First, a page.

The bulk of demand growth and deployment of new horsepower is taking place in the Permian Basin, where some 800 E&Ps, 25 pressure pumpers, and 30 frac sand producers preside over an inventory of 2,430 drilled-but-uncompleted wells, Energent estimates. Bush expects most of the new frac spreads to be deployed in the Permian’s Delaware Basin specifically.
Halliburton Still King
Jeff Miller, Halliburton chief executive officer, said during the company’s January earnings call that it believed the US onshore pressure pumping market at the time was undersupplied by around 1.5 million hp due to “degradation on equipment and the intensity growing around completions.”
Already the US leader in horsepower deployed, Halliburton has undergone “a massive expansion of its capacity over the past year,” Rystad said in a press release. The analytics firm’s separate estimates show the oilfield services company has added 700,000 hp since the first quarter of 2017 to surpass 4 million hp. “Halliburton’s recent additions make their fleet 1.6-million-hp larger than their closest rival Schlumberger,” which itself is adding 1 million hp after its acquisition of Weatherford’s fleet, according to Rystad.
While Halliburton is gaining even bigger market share, BJ Services has also been “very aggressive” in activating fleets, Bush said, rising from 900,000 hp in the first quarter of 2017 to 1.6 million hp in the first quarter of 2018, with further growth expected through the end of the year. Patterson UTI reported that it reached 1.25 million hp at yearend 2017, FTS International said it will hit 1.7 million hp this year, and RPC said it notched 925,000 hp at yearend 2017.
Jim Landers, RPC vice president of corporate finance, said earlier this year that his firm believes “Tier 4 equipment will cost 10% to 15% more than the Tier 2 equipment.” He added, “We think people got in a lot of orders before the Tier 4 regulations came into effect,” and “people are kind of standing back, maybe waiting for other people to test the new equipment.”
Other companies to watch, Bush said, include the more agile pure-play pressure pumpers that are “very well-regarded when it comes to service, technology, and the science” such as ProPetro and Liberty Oilfield Services.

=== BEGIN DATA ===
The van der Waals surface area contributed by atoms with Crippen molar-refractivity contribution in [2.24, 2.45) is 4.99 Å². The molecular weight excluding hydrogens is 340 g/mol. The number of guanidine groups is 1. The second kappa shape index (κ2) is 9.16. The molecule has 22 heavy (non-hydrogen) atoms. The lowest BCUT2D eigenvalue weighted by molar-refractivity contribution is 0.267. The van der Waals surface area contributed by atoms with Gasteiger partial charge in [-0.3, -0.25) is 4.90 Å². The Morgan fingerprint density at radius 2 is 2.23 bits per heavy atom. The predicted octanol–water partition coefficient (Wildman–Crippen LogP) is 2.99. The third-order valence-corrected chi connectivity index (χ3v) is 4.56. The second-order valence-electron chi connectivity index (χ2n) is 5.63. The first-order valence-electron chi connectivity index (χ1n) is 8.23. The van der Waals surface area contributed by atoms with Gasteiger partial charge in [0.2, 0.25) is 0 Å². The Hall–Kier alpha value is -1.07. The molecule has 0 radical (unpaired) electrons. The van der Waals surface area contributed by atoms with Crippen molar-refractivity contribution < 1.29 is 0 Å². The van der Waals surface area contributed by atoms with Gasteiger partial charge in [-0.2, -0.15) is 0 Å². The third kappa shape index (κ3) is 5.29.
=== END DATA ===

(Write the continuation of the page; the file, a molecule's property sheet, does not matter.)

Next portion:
ProPetro, which is solely focused on the Permian with a strong presence in the Midland Basin, expects to ramp up to 905,000 hp by the end of the third quarter after adding two newbuild fleets and upgrading its legacy fleet. During its yearend 2017 earnings call in March, the company boasted savings through last year’s purchase of 86 Tier 2 engines and a transition from carbon steel to stainless steel fluid ends.
Dale Redman, ProPetro chief executive officer, said he has observed that lead time for newbuilds with Tier 4 engines is “probably in the neighborhood of 7 months to 8 months. And the cost of that would probably escalate to somewhere, for a 45,000-hp fleet, [to] $34 million to $35 million.”
Liberty, which nearly doubled its fleet last year by expanding its Permian presence and by entering the Eagle Ford, is nearing 1 million hp and expects to end 2018 with 1.2 million hp. Chris Wright, Liberty chief executive officer, noted there’s “still more demand than supply” for frac services, and pricing is slowly continuing “to drift upwards.”
Meanwhile, Keane Group has grown through a series of acquisitions over the last few years and is “aggressively adding crews in the Permian and the Rockies,” Bush said, going from 730,000 hp in the first quarter of 2017 to just less than 1.2 million hp in this year’s first quarter. It’s ramping up to 1.4 million hp this year.
In Appalachia, home of the Marcellus and Utica, “we’ve seen a couple of changes there over time with Halliburton losing a little bit of market share to Keane and a private company, US Well Services,” Bush said. Halliburton, Liberty, and Calfrac remain dominant in the Niobrara, while many more pressure pumpers are in the mix in Oklahoma, where activity has ramped up in the SCOOP, STACK, and Merge plays.
US Onshore Pressure Pumpers Adjusting to New Market Demands
Matt Zborowski, Technology Writer
01 May 2018